did not believe "that a military solution will work," adding his group "will never support American forces coming here and
importantly, what would Jesus say about this approach and how does it tie in with the great commission. What does the word of God say?
Testament rules of war are succinctly stated in Deuteronomy chapter 20. They are harsh and are remarkably similar to some Quranic verses.
However, today’s Muslims bear no resemblance to the Canaanites of old who were Baal worshippers who used witchcraft
and were tantamount to devil worshippers.
now we live under grace. There is no New Testament language that supports conversion
by the sword or “eye for an eye.” Indeed, it’s just the opposite. See Mathew 5:38-48.
on point, see God’s commandments in Romans chapter
12; summarized in the sidebar in the left column on the “About Me” page of this website (see link in the navigation
clear instruction of the Apostle Paul is to overcome evil by feeding your enemies and loving them to repentance. This is the same instruction given to us by Jesus in the Sermon on the Mount, and in Proverbs 25:21-22. Thus, a more effective long-term strategy of dealing
with the Pakistani tribal areas is a massive infusion of economic aid. And, as
the Washington Post story noted about the CIA 's informants, in ceratin circumstances
money has a track record of working.
if economic aid, instead fo being haphazard, were part of a well thought out, all-encompassing strategy?
most of the current foreign aid that the US gives to Pakistan is military; with little going to food, medicine or education. Of this assistance, I would venture to say that almost none goes to the tribal areas. Indeed, there is a problem in that the locals probably wouldn’t even accept
help from foreign Christians. However, the aid could be “washed,”
if you will, through Islamic charities with a track record of efficiency and transparency.
at an opportune time the real source of the funds could be revealed for maximum affect.
Imagine a circumstance where despite such increased aid the US had to resort to the military as a last resort. Because we would no longer be seen as a hypocritical threat, many more Muslims would
be pro-American. They would also be more likely to turn in terrorists. Our counter-insurgency policy in Iraq is already trending in this direction.
Bush administration’s Millennium Challenge Fund gives huge grants, but only to developing countries that demonstrate
“good governance.” This is a start, but really is counter to Mathew 5:38-48, referenced above (see also Luke 6:27-37). You don’t just show your generosity to people who are good or are your friends, even sinners do that. Giving them a little bonus is fine, but now the dichotomy is far too great.
policy changes I’m suggesting are also in keeping with other biblical teachings to give to the poor and sacrifice for
the gospel’s sake. We have been instructed to put our faith in the Holy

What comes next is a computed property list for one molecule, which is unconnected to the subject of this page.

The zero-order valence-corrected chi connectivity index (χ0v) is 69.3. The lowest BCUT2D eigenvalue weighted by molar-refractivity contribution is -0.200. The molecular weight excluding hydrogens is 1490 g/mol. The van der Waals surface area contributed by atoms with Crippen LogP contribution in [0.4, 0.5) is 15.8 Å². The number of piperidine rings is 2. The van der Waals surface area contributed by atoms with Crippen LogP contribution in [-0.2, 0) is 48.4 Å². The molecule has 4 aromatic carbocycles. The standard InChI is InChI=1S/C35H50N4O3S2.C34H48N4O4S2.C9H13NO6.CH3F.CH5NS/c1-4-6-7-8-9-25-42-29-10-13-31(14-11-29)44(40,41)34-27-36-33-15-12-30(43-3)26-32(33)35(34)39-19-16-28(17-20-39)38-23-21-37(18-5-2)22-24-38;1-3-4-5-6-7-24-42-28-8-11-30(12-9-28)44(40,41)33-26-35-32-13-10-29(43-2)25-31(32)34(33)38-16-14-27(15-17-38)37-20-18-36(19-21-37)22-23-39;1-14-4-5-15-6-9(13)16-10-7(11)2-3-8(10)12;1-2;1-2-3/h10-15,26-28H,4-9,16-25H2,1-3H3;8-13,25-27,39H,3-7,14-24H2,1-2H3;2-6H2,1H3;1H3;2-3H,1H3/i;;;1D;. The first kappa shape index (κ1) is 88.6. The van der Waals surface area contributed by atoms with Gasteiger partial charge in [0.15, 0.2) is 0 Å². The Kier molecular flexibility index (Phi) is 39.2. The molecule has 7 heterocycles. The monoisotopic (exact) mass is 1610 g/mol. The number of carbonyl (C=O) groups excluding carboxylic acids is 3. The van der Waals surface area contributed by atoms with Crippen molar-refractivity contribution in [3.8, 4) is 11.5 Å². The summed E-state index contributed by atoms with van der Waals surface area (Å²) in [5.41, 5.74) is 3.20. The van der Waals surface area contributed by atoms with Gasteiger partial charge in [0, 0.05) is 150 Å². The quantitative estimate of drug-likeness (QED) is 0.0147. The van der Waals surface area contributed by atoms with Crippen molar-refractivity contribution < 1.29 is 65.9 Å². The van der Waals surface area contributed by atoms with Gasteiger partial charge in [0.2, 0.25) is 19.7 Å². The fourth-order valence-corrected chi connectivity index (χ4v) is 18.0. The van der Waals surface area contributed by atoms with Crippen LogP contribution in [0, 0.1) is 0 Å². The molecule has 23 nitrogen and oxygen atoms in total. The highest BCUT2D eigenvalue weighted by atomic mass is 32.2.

Spirit not our own might (see Zechariah 4:6).
As we know, “faith without works is dead” (James 2:14-26). We need to think about what this really means, and we need to think bigger!
is true that we risk a lot. The people in these areas have a lot of guns and
produce a lot of opium that is then made into heroin. Yet, the biggest threat
to us is in not leaving these people alone to live as they want to live. The
threat is antagonizing them. Where did most of the 9/11 hijackers come from? Saudi Arabia.
speaking, you cannot force people to change. Sometimes the Holy Spirit wants
us to try. Normally, in order to change people they must be gently coaxed of
their free will. The gun cannot do
adversaries in this region can never rise to the level of being a serious existential military threat to the West. We should attempt to help everyone in the region magnanimously, giving increased focus to helping those
who want help in changing to a more modern, open lifestyle.
surrounding these areas with military forces and monitoring the ingress and egress would be wise, thus limiting the terrorists
with weapons and heroin from coming out to wreak havoc.
other words, if some people want to be Taliban then let them be Taliban, as long as they don’t come outside of their
areas to harm others. There will be some who will want to move out of these areas
who do not want that type of lifestyle who will risk losing their homes.
aid can help with this "voluntary" resettlement also. It’s already being
considered as a solution to the Palestinian “right of return” claims elsewhere in the Middle East.
Some may complain about paying for this with their tax dollars. But we are already wasting billions of dollars in our military budget and in wasted reconstruction dollars
that have been lost to fraud. I view this as similar to tithing. Did Jesus stop performing miracles because only one leper came back to thank Him? No. You have faith and keep trying.
risks and sacrificing is what “loving your neighbor” and “loving your enemy” is all about see Proverbs 3:26 and 21:31).